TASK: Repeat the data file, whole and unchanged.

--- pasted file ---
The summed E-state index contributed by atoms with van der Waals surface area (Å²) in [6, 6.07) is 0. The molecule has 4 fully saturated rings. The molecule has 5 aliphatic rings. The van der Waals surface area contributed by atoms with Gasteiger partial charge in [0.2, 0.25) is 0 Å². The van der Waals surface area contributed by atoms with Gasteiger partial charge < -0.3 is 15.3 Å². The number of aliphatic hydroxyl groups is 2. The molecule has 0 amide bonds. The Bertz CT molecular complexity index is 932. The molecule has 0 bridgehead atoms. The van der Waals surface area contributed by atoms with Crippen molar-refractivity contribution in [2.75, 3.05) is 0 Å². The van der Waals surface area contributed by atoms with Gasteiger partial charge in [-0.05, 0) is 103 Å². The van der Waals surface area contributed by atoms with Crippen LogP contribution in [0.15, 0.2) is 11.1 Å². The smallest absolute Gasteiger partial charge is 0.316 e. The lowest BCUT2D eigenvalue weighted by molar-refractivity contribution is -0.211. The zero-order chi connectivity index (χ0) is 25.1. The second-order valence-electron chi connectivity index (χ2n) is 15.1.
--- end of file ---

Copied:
The summed E-state index contributed by atoms with van der Waals surface area (Å²) in [6, 6.07) is 0. The molecule has 4 fully saturated rings. The molecule has 5 aliphatic rings. The van der Waals surface area contributed by atoms with Gasteiger partial charge in [0.2, 0.25) is 0 Å². The van der Waals surface area contributed by atoms with Gasteiger partial charge < -0.3 is 15.3 Å². The number of aliphatic hydroxyl groups is 2. The molecule has 0 amide bonds. The Bertz CT molecular complexity index is 932. The molecule has 0 bridgehead atoms. The van der Waals surface area contributed by atoms with Crippen molar-refractivity contribution in [2.75, 3.05) is 0 Å². The van der Waals surface area contributed by atoms with Gasteiger partial charge in [-0.05, 0) is 103 Å². The van der Waals surface area contributed by atoms with Crippen LogP contribution in [0.15, 0.2) is 11.1 Å². The smallest absolute Gasteiger partial charge is 0.316 e. The lowest BCUT2D eigenvalue weighted by molar-refractivity contribution is -0.211. The zero-order chi connectivity index (χ0) is 25.1. The second-order valence-electron chi connectivity index (χ2n) is 15.1.